Here’s how the NCAA basketball bribery schemes worked
Thomas “T.J.” Gassnola, a former consultant for Adidas America testified Wednesday in federal court that he made concealed payments on behalf of Adidas to the families of five elite basketball prospects, including former N.C. State star Dennis Smith Jr. and former Arizona star Deandre Ayton, the No. 1 pick in this year’s NBA Draft.
Gassnola, 46, said he worked with Adidas to make payments to Smith Jr., Ayton and three other players: Brian Bowen (Louisville) and Silvio de Sousa and Billy Preston (Kansas). All but Ayton committed to Adidas schools. Bowen never played at Louisville after the FBI learned that his father, Brian Bowen Sr., worked with Adidas on a scheme to funnel him $100,000 for his son to play at Louisville.
”These players were either going to our (Adidas) Universities or we wanted them to go to our Universities,” Gassnola testified as to why their families were targeted for payments.
Gassnola, who has pled guilty to conspiracy to commit wire fraud, is a government witness in the case. He did not mention any specific payment amounts to Judge Lewis A. Kaplan and the jury on Wednesday, but is due back on the stand Thursday morning.
Asked by the government why he concealed the payments to the families of the five players, Gassnola said, “I didn’t want people to find out.”
The players would have been declared ineligible had the payments become public, and in fact the prosecution is arguing the defendants in the case had intent to defraud the so-called “victim universities”: N.C. State, Louisville, Kansas and Miami.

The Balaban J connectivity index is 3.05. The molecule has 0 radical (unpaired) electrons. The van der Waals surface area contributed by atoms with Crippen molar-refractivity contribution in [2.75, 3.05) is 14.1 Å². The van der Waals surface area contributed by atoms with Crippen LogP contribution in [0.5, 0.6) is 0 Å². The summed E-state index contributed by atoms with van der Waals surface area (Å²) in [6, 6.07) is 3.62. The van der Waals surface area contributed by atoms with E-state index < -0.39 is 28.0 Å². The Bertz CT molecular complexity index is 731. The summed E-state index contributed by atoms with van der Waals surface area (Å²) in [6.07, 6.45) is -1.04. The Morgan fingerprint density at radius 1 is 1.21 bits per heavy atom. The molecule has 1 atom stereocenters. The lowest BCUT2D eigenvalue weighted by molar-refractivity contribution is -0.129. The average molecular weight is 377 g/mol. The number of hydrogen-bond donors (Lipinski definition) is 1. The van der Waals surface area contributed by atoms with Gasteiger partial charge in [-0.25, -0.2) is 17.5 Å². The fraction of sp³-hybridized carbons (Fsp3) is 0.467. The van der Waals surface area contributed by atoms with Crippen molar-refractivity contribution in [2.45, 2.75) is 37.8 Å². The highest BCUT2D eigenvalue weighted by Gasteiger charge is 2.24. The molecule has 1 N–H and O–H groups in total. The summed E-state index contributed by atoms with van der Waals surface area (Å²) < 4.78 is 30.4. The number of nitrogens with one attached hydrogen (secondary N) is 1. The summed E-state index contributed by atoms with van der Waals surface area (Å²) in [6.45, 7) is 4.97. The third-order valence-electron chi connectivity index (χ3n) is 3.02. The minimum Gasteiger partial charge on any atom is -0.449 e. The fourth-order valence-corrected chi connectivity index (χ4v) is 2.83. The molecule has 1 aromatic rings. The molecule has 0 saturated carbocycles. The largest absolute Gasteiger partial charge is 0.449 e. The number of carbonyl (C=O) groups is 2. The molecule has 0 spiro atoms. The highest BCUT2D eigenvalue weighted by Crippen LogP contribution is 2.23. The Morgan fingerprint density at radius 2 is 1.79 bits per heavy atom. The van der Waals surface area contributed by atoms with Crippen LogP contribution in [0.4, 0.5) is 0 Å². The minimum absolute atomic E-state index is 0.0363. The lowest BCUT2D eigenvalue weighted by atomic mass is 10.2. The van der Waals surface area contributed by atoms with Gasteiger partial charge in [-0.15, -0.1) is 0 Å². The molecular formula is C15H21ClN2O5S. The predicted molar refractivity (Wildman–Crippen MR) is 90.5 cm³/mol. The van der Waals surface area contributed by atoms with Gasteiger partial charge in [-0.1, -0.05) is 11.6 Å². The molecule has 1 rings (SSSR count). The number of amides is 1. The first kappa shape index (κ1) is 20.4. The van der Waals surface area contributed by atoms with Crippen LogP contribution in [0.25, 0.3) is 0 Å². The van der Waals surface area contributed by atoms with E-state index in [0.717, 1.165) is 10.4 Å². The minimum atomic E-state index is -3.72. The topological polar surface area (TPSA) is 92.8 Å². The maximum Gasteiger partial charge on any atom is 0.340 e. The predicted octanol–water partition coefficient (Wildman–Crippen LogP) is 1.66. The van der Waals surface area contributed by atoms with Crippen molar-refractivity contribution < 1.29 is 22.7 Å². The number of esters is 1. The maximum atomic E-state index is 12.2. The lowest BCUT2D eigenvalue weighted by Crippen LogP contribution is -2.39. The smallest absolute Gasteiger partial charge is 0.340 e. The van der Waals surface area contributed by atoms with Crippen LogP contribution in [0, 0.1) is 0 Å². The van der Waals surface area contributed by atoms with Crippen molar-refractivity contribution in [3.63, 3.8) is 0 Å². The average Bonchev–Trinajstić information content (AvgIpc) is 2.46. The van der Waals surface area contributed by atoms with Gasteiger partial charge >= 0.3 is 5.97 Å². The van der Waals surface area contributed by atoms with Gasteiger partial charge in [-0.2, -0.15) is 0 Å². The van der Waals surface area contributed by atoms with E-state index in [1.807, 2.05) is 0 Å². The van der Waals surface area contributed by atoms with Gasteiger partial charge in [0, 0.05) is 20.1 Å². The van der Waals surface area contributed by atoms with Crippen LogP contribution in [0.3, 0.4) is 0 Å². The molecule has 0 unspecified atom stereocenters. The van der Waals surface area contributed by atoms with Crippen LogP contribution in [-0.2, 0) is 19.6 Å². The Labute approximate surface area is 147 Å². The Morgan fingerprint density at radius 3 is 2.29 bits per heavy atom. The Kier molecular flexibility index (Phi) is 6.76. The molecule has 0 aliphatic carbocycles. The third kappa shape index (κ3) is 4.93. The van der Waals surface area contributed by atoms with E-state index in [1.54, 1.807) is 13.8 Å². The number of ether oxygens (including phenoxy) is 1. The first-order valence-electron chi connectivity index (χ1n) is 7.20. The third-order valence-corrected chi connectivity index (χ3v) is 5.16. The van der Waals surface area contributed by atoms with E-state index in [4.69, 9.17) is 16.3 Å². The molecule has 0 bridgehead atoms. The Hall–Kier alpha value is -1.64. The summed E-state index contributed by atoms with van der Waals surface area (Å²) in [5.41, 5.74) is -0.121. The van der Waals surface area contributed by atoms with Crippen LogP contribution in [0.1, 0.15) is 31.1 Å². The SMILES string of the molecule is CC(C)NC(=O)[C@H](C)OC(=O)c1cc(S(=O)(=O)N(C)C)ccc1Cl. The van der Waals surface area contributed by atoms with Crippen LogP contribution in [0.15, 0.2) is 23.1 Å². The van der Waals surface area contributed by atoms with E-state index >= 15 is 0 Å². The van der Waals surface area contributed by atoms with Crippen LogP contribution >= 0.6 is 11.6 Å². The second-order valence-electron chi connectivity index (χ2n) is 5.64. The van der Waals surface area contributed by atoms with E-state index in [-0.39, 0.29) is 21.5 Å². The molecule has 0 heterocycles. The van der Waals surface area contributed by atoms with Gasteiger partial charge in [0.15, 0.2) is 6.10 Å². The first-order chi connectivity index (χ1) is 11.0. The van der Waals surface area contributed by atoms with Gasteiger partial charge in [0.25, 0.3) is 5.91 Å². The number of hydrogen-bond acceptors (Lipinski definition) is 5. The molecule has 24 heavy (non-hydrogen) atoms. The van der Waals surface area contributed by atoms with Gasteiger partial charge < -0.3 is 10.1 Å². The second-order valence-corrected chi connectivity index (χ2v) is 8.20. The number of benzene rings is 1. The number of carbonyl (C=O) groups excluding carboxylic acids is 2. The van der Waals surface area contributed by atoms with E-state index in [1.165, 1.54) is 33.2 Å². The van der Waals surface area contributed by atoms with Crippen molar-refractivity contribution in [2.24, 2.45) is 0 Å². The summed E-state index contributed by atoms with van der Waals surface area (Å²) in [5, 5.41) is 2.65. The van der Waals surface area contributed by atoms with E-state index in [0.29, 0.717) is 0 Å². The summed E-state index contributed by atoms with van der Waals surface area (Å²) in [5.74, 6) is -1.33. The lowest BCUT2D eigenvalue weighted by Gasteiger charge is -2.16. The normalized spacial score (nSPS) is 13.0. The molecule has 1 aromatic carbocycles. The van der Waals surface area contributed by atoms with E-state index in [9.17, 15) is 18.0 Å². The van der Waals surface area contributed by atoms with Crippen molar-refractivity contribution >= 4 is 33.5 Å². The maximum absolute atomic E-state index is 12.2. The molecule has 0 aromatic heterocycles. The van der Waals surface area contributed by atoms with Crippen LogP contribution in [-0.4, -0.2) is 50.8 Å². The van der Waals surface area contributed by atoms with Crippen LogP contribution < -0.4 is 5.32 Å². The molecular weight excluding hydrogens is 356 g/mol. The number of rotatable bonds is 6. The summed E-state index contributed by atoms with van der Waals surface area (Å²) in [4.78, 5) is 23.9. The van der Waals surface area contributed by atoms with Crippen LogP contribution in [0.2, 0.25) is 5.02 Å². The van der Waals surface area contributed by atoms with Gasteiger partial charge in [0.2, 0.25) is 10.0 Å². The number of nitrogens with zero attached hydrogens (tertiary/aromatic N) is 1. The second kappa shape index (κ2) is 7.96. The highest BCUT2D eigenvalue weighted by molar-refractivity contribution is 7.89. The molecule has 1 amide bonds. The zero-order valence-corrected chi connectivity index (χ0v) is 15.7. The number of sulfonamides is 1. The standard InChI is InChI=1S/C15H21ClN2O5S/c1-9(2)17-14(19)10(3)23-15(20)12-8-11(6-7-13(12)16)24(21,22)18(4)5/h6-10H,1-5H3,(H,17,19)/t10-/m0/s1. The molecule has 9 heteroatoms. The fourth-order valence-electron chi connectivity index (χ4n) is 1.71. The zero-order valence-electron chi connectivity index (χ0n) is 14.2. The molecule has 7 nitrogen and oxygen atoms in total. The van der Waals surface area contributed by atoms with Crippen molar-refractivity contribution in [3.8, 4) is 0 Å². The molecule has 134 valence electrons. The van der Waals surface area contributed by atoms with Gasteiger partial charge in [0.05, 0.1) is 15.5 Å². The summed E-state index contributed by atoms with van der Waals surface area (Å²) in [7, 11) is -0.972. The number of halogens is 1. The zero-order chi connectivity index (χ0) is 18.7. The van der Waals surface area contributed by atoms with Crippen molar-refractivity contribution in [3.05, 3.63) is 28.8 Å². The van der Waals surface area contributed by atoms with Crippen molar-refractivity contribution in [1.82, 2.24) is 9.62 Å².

Asked how he received the money from Adidas, Gassnola said, “Ask Jimmy,” referring to former Adidas executive Jim Gatto, one of the three defendants in the “US vs Gatto” case and the person to whom Gassnola reported at Adidas. Gatto was seated in the courtroom when Gassnola made the comment.
Wearing a gray jacket, plaid shirt and red pocket square, Gassnola said he was paid $150,000 a year as an Adidas consultant. He said he agreed with Gatto and the two other defendants in the case -- Merl Code and Christian Dawkins -- to funnel the money to the families of the five players.
It is unclear how Gassnola’s alleged payment to the family of Smith Jr. ties into reports that Dennis Smith Sr. received $40,000 for his son to commit to N.C. State.
N.C. State Compliance Director Carrie Doyle testified Tuesday that she had no prior knowledge of a $40,000 payment made to Dennis Smith Sr. by Gatto and delivered by an N.C. State assistant basketball coach.
“I have no knowledge,” she said.
Also Wednesday, Gassnola said he paid $7,000 “in cash in a magazine in an envelope” to either Brian Bowen Sr. or Dawkins as payment for Brian Bowen Jr. to play with the Adidas-sponsored Michigan Mustangs while in high school. Chris Rivers of Adidas was going to handle the remaining $18,000 of the $25,000 payment to the Bowen family, Gassnola said.
The government also presented an email from Gassnola to Rivers dated March 2, 2015 which detailed so-called “touch points” in which Gassnola met or communicated with key college coaches, high school players and their families.
Another email, dated Feb. 17, 2015, was sent by Rivers to several Adidas employees and consultants with the title, “Adidas Soul Patrol - AKA Black Opp’s Update.”
Rivers said he wanted “notes on who we are seeing and how each of these touch points will help us in the short and long term future.”
Gassnola began working as a grassroots basketball coach in the late 1990s and early 2000s, and eventually set up the New England Playaz Basketball Club, a powerhouse in New England that was sponsored by Adidas from 2004-17. He admitted that he used funds intended for the non-profit New England Playaz “to pay for personal expenses.” He said his annual expenses for flights, hotels and rental cars for himself and his players was about $200,000-$300,000 a year.
He stopped working for Adidas in September 2017 after the FBI made 10 arrests in the case.